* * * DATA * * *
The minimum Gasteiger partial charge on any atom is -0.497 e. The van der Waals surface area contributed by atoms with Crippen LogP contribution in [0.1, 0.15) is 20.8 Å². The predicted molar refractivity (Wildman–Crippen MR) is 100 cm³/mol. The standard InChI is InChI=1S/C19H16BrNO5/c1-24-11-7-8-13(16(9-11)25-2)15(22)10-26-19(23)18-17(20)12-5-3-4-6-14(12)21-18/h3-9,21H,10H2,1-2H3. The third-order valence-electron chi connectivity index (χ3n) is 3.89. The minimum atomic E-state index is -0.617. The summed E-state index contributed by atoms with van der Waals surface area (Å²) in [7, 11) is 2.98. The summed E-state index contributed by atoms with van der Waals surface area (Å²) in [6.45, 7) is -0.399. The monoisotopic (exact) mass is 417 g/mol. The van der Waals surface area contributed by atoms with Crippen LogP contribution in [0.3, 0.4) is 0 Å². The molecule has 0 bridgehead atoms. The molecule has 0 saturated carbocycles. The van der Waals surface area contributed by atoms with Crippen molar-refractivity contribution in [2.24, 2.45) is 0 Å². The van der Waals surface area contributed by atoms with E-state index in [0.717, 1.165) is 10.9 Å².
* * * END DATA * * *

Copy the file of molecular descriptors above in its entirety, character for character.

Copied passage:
The minimum Gasteiger partial charge on any atom is -0.497 e. The van der Waals surface area contributed by atoms with Crippen LogP contribution in [0.1, 0.15) is 20.8 Å². The predicted molar refractivity (Wildman–Crippen MR) is 100 cm³/mol. The standard InChI is InChI=1S/C19H16BrNO5/c1-24-11-7-8-13(16(9-11)25-2)15(22)10-26-19(23)18-17(20)12-5-3-4-6-14(12)21-18/h3-9,21H,10H2,1-2H3. The third-order valence-electron chi connectivity index (χ3n) is 3.89. The minimum atomic E-state index is -0.617. The summed E-state index contributed by atoms with van der Waals surface area (Å²) in [7, 11) is 2.98. The summed E-state index contributed by atoms with van der Waals surface area (Å²) in [6.45, 7) is -0.399. The monoisotopic (exact) mass is 417 g/mol. The van der Waals surface area contributed by atoms with Crippen LogP contribution in [0.3, 0.4) is 0 Å². The molecule has 0 bridgehead atoms. The molecule has 0 saturated carbocycles. The van der Waals surface area contributed by atoms with Crippen molar-refractivity contribution in [2.24, 2.45) is 0 Å². The van der Waals surface area contributed by atoms with E-state index in [0.717, 1.165) is 10.9 Å².